Volume 47 | Number 3pt1 | June 2012

Abstract List

Helena Temkin‐Greener Ph.D., Shubing Cai, Nan Tracy Zheng Ph.D., Hongwei Zhao Sc.D., Dana B. Mukamel Ph.D.


To examine the association between nursing home () work environment attributes such as teams, consistent assignment and staff cohesion, and the risk of pressure ulcers and incontinence.

Data Sources/Setting

Minimum dataset for 46,044 residents in 162 facilities in ew ork tate, for une 2006–uly 2007, and survey responses from 7,418 workers in the same facilities.

Study Design

For each individual and facility, primary and secondary data were linked. Random effects logistic models were used to develop/validate outcome measures. Generalized estimating equation models with robust standard errors and probability weights were employed to examine the association between outcomes and work environment attributes. Key independent variables were staff cohesion, percent staff in daily care teams, and percent staff with consistent assignment. Other facility factors were also included.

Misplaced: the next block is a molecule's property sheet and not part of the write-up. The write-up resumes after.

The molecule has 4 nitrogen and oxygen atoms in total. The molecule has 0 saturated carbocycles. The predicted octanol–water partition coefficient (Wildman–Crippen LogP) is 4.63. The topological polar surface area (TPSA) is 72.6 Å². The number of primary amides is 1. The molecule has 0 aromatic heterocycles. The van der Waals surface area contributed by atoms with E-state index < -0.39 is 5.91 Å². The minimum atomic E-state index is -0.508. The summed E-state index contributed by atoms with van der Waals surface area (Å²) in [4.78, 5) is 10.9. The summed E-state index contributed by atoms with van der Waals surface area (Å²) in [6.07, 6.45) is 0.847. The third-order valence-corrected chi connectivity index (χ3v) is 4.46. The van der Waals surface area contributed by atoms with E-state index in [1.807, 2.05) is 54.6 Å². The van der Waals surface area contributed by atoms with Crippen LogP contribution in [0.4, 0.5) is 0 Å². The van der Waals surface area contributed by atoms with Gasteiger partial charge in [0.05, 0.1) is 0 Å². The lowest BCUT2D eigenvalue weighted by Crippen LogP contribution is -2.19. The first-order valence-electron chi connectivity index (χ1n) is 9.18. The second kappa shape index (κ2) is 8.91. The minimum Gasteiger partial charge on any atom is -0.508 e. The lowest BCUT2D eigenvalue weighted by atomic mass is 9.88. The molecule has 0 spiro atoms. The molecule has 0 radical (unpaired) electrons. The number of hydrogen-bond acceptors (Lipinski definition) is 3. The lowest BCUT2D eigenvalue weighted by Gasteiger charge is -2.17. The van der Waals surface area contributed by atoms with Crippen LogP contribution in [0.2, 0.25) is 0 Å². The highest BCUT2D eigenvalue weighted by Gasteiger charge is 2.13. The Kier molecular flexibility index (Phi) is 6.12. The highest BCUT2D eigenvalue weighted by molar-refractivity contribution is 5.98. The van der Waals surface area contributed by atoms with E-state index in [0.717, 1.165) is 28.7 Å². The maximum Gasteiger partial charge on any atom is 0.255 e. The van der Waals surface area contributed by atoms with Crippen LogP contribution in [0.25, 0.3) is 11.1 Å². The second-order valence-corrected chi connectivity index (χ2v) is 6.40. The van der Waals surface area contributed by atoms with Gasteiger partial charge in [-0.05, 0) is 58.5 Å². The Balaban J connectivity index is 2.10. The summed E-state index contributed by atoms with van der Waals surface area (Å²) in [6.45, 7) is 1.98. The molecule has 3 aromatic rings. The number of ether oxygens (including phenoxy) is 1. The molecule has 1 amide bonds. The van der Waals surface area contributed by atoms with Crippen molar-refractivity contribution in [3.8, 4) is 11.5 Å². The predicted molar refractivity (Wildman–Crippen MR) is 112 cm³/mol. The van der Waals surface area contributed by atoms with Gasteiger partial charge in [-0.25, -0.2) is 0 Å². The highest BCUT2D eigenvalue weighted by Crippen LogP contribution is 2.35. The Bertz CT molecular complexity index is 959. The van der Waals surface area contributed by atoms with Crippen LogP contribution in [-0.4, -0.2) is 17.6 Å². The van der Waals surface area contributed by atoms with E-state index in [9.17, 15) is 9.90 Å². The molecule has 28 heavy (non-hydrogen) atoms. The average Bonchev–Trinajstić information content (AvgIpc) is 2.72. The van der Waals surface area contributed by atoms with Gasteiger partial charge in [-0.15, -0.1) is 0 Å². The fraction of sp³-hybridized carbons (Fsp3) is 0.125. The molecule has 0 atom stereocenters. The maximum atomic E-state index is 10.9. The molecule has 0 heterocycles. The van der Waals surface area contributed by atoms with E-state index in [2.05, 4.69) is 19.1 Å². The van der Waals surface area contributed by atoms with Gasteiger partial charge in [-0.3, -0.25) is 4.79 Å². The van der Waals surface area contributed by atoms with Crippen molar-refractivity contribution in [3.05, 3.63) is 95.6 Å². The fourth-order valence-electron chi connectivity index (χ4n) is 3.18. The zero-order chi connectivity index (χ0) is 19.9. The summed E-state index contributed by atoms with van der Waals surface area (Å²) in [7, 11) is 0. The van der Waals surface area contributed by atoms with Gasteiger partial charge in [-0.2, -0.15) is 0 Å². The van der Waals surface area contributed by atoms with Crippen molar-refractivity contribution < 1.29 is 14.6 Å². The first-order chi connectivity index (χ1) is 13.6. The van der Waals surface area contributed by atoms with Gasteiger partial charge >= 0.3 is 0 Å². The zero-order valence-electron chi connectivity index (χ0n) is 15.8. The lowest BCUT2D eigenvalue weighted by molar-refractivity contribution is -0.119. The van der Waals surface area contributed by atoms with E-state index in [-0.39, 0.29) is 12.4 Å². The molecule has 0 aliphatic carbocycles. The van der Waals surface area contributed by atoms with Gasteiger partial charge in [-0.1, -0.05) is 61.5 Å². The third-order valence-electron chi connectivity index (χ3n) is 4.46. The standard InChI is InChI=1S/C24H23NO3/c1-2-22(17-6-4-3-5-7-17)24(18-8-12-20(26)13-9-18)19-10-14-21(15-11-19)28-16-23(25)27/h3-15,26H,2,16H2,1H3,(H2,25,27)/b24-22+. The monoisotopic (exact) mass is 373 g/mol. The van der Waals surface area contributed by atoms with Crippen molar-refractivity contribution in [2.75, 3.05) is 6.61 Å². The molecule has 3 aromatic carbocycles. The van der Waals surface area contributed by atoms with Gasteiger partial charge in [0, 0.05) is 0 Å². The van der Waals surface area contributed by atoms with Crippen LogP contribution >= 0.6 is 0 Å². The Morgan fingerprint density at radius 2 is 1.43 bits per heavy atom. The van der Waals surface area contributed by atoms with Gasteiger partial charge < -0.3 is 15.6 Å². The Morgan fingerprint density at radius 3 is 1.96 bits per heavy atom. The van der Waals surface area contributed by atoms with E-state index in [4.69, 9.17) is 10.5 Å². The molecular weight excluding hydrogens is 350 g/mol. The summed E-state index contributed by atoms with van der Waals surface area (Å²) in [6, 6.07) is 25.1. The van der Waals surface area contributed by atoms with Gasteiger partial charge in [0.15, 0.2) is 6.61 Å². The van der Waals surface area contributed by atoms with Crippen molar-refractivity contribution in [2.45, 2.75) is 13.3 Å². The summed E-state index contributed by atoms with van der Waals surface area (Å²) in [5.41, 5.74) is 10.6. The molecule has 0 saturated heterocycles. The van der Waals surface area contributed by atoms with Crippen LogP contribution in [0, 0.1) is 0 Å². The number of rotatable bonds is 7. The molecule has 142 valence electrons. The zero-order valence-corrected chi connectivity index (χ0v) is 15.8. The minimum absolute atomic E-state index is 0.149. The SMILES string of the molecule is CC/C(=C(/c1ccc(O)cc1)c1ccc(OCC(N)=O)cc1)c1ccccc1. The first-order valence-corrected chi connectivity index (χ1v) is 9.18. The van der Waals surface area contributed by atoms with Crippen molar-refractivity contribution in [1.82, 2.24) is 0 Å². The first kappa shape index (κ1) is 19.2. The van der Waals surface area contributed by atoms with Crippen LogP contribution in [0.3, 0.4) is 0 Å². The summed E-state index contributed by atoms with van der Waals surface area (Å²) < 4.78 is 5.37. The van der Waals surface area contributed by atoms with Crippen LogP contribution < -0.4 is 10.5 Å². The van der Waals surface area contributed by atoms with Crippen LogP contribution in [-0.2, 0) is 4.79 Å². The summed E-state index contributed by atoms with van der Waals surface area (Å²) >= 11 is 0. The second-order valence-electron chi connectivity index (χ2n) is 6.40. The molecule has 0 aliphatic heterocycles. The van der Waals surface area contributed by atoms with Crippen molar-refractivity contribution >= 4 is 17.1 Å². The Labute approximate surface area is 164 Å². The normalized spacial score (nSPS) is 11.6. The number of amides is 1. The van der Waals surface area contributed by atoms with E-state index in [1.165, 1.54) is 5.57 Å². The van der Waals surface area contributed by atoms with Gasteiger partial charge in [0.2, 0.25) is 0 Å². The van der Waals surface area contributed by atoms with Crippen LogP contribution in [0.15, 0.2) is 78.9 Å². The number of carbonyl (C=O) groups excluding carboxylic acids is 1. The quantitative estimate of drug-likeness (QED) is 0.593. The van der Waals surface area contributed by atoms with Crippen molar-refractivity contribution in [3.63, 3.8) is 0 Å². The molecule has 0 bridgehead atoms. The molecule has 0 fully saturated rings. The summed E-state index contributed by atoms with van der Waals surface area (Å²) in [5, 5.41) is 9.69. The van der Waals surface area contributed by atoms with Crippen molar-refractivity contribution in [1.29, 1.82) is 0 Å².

Principal Findings

Residents in facilities with worse staff cohesion had significantly greater odds of pressure ulcers and incontinence, compared with residents in facilities with better cohesion scores. Residents in facilities with greater penetration of self‐managed teams had lower risk of pressure ulcers, but not of incontinence. Prevalence of consistent assignment was not significantly associated with the outcome measures.


environments and management practices influence residents’ health outcomes. These findings provide important lessons for administrators and regulators interested in promoting quality improvement.